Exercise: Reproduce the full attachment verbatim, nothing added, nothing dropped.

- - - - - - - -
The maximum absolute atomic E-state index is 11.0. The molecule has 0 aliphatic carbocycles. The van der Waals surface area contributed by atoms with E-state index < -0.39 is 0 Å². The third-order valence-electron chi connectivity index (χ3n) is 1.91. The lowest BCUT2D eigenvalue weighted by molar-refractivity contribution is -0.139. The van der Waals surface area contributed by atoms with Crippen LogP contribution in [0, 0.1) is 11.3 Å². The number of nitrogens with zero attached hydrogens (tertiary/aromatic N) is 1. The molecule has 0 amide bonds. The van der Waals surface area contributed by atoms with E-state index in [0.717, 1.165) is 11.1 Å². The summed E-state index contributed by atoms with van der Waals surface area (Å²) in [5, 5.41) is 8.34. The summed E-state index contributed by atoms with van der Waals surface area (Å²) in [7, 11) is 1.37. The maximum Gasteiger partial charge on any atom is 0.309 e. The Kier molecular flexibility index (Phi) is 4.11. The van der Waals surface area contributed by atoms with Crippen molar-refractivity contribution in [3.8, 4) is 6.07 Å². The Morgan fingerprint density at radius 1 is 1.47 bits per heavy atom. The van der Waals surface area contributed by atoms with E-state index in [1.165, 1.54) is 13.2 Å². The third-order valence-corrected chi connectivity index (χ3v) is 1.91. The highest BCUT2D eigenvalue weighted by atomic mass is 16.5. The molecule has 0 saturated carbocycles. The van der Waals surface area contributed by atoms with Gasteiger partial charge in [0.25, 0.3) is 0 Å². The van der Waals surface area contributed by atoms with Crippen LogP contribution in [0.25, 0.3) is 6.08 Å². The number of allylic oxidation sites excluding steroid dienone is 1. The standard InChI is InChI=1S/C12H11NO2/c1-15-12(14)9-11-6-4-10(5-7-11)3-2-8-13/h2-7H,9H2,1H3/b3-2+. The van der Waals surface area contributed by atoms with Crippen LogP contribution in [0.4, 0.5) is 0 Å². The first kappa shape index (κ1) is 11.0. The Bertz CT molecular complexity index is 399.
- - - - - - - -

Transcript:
The maximum absolute atomic E-state index is 11.0. The molecule has 0 aliphatic carbocycles. The van der Waals surface area contributed by atoms with E-state index < -0.39 is 0 Å². The third-order valence-electron chi connectivity index (χ3n) is 1.91. The lowest BCUT2D eigenvalue weighted by molar-refractivity contribution is -0.139. The van der Waals surface area contributed by atoms with Crippen LogP contribution in [0, 0.1) is 11.3 Å². The number of nitrogens with zero attached hydrogens (tertiary/aromatic N) is 1. The molecule has 0 amide bonds. The van der Waals surface area contributed by atoms with E-state index in [0.717, 1.165) is 11.1 Å². The summed E-state index contributed by atoms with van der Waals surface area (Å²) in [5, 5.41) is 8.34. The summed E-state index contributed by atoms with van der Waals surface area (Å²) in [7, 11) is 1.37. The maximum Gasteiger partial charge on any atom is 0.309 e. The Kier molecular flexibility index (Phi) is 4.11. The van der Waals surface area contributed by atoms with Crippen molar-refractivity contribution in [3.8, 4) is 6.07 Å². The Morgan fingerprint density at radius 1 is 1.47 bits per heavy atom. The van der Waals surface area contributed by atoms with E-state index in [1.165, 1.54) is 13.2 Å². The third-order valence-corrected chi connectivity index (χ3v) is 1.91. The highest BCUT2D eigenvalue weighted by atomic mass is 16.5. The molecule has 0 saturated carbocycles. The van der Waals surface area contributed by atoms with Gasteiger partial charge in [0.25, 0.3) is 0 Å². The van der Waals surface area contributed by atoms with Crippen LogP contribution in [0.25, 0.3) is 6.08 Å². The number of allylic oxidation sites excluding steroid dienone is 1. The standard InChI is InChI=1S/C12H11NO2/c1-15-12(14)9-11-6-4-10(5-7-11)3-2-8-13/h2-7H,9H2,1H3/b3-2+. The van der Waals surface area contributed by atoms with Crippen LogP contribution in [0.4, 0.5) is 0 Å². The first kappa shape index (κ1) is 11.0. The Bertz CT molecular complexity index is 399.